Wednesday, August 31, 2005

Promotional Pens

Ever wonder about pens? Promotional pens?

Trapped outside my store, waiting for the locksmith (stupid fucking gate) and I’m writing with this pen from the Marshall Environmental Group

Why do I have this pen?

I have no idea when I could have encountered anyone from the Marshall Environmental Group.

I doubt when Mr. Marshall ordered these, a malcontent manager scribbling in a Batman Notebook was the foreseen destiny.

I wonder how many people have pens from companies they know nothing about, and do not care to know anything about?

Tuesday, August 30, 2005

This is my son.

His name is Samuel David.

Samuel after this guy, who once saved my husband's life, and David after my father.

God, he's Beautiful.

Friday, August 26, 2005

I wrote this last month, but only got to type it today.

On the Red Line

I’m back. I almost cried when I saw the Citgo sign.

Where to today? Park, I think. Get the blanket down and people watch. Then lunch. I want to hit Q.Market, check out zoinks! Harvard, maybe? I haven’t been to the North End in a while. Or Newbury Street.

Frog Pond

Every season is my favorite in this city. I picked a good day. It’s hot, but there’s a cool breeze, so lots of people are out. Little kids are everywhere, shrieking as they run around the fountain. They get yelled at by the lifeguards. Not so much yelled at as intercom'd at.

Man, she’s a downer. I love how they always end these long lists of strictness with “and have a nice day.”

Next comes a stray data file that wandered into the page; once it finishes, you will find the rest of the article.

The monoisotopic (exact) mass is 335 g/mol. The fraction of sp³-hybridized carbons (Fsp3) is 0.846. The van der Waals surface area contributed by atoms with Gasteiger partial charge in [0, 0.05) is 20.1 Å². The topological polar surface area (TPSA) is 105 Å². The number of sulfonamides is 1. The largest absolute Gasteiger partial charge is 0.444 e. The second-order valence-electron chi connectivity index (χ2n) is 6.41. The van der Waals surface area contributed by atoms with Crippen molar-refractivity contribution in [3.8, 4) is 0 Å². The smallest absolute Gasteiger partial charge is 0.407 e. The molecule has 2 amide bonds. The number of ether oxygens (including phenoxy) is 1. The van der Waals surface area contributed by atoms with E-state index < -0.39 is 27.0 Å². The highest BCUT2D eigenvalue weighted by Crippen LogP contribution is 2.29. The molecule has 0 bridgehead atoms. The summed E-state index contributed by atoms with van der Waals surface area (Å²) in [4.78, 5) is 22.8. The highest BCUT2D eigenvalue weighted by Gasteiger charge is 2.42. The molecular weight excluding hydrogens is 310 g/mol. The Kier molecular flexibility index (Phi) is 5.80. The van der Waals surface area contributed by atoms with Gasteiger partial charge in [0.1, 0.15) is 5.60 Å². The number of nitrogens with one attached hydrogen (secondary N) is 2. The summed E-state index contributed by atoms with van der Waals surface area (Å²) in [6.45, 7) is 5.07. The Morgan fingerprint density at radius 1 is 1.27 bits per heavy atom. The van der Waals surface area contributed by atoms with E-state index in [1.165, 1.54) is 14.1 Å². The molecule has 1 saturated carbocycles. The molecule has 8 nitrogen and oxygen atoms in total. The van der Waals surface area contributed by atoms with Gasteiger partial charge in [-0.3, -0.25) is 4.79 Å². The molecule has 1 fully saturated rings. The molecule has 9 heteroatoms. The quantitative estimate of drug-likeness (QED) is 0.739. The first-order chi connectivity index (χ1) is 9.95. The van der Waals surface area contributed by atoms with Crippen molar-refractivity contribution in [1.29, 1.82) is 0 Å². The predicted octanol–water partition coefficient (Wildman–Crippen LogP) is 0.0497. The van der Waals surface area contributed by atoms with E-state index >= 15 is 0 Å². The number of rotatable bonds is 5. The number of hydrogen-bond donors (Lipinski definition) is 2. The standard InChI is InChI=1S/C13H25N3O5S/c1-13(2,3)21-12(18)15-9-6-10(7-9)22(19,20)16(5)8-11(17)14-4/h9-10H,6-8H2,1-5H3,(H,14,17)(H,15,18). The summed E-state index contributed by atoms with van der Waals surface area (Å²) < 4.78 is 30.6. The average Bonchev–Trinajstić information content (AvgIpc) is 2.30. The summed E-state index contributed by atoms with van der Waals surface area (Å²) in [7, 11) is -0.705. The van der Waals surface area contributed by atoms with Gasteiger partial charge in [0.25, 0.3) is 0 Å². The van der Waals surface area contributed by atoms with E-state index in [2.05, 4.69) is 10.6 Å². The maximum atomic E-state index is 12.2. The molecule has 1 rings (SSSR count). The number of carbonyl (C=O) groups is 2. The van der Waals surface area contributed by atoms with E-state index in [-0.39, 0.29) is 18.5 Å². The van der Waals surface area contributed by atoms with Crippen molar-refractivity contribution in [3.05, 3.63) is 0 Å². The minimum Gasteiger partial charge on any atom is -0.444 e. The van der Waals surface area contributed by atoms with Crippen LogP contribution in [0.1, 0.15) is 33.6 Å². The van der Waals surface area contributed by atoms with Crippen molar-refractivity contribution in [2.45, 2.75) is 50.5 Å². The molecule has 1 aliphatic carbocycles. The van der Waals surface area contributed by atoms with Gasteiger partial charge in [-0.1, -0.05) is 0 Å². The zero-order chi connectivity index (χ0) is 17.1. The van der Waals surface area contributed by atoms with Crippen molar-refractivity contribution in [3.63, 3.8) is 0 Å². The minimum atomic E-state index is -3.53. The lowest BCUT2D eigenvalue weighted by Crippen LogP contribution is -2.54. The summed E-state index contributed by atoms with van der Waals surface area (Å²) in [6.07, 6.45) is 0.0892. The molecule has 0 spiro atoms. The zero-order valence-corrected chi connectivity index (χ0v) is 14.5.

I can’t wait to come here with my kids.

I love seeing people who are just sitting. Not reading, not conversing, just taking the Summer in.

Little girl walks by in a sun dress and flip flops. She’s 3 or 4. “This is the best day of the whole summer!” She says, for no particular reason. I turned to smile at her, but she doesn’t notice because she is focusing on walking in a very straight line on a sidewalk crack. “Yup.” her Dad (I assume) says. I catch his eye and he grins. People love it when strangers notice how cute their kids are.

I’m not hungry, but I know I should eat soon. I just don’t want to leave this spot.

I love tourists! I’m not a native to Boston, but I’m not a tourist, either. I guess that’s why I can think they’re so cute as they listen to the guy dressed as

o h c o o l b r e e z e

Paul Revere with rapt attention. Him I pity, though. He must be melting!

Hunh. There is a giant inflatable army man walking through the park. Why didn’t I bring my camera?